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“Philosophy begins with a sense of wonder.” – Aristotle

In philosophy, students grapple with questions about life, the universe, the existence of God, morality, governance, freedom, the mind, the limits of knowledge, and the nature of humankind. While philosophical questions can be abstract, philosophy is an intellectually rigorous discipline in which philosophical claims must be supported with argument and evidence.

The study of philosophy helps students to cultivate critical thinking skills and to hone their capacity for ethical deliberation. By studying the ideas of great philosophers from history, students will develop the skills required to analyze competing positions, to advance arguments in the spirit of reason, and to solve real world problems.

The American Philosophical Association has identified four basic skills, valued by every prospective employer and academic program, that improve through the study of philosophy:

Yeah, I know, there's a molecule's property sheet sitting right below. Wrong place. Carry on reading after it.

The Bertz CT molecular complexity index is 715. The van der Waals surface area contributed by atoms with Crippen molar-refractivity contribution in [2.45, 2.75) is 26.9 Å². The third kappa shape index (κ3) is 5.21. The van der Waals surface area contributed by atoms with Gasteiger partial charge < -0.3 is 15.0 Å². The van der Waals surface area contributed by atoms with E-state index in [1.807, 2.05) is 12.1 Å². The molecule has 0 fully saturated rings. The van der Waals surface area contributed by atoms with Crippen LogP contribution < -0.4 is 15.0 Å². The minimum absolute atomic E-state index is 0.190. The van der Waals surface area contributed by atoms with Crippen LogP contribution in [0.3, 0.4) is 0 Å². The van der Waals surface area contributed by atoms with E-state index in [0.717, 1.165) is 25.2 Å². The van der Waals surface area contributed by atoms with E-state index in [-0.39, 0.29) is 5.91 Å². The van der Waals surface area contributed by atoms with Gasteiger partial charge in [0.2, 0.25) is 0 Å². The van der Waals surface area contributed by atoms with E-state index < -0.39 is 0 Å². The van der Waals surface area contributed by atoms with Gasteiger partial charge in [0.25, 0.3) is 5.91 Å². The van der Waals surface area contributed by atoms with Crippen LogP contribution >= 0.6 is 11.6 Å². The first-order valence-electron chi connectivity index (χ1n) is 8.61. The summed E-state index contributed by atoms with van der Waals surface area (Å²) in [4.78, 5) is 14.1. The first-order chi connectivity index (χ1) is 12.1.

1) General problem solving and critical thinking

2) Communication skills

3) Persuasive powers

4) Writing skills


Even more valuable than these skills is the self-understand imparted by the study of philosophy. In emphasizing the search for beliefs that are rationally justified, as well as in emphasizing the application of philosophy to everyday life, the study of philosophy helps students fulfill the edict of the ancients to “know thyself.”
Truly, as Socrates said, “the unexamined life is not worth living.”
The goal of all philosophy instruction at Takoma Park/Silver Spring is to improve the lives of students by making them more effective critical thinkers and more compassionate ethical decision makers. Through the study of philosophy, students will lead a more fulfilling and satisfying life.
“Philosophy is to be studied…for the sake of the questions themselves; because these questions enlarge our conception of what is possible, enrich our intellectual imagination and diminish the dogmatic assurance which closes the mind against speculation; but above all because, through the greatness of the universe which philosophy contemplates, the mind also is rendered great, and becomes capable of that union with the universe which constitutes its highest good.” – Bertrand Russell  

Ethics debate team

Event News:
“Stand Where You Stand: The Ethics of Current Global Conflicts”
By Professor Dan Jenkins
Tuesday, Oct. 21, 2014, 11:00–11:50 a.m., Commons 211
Event Highlight 01Event Highlight 03Event highlights 02

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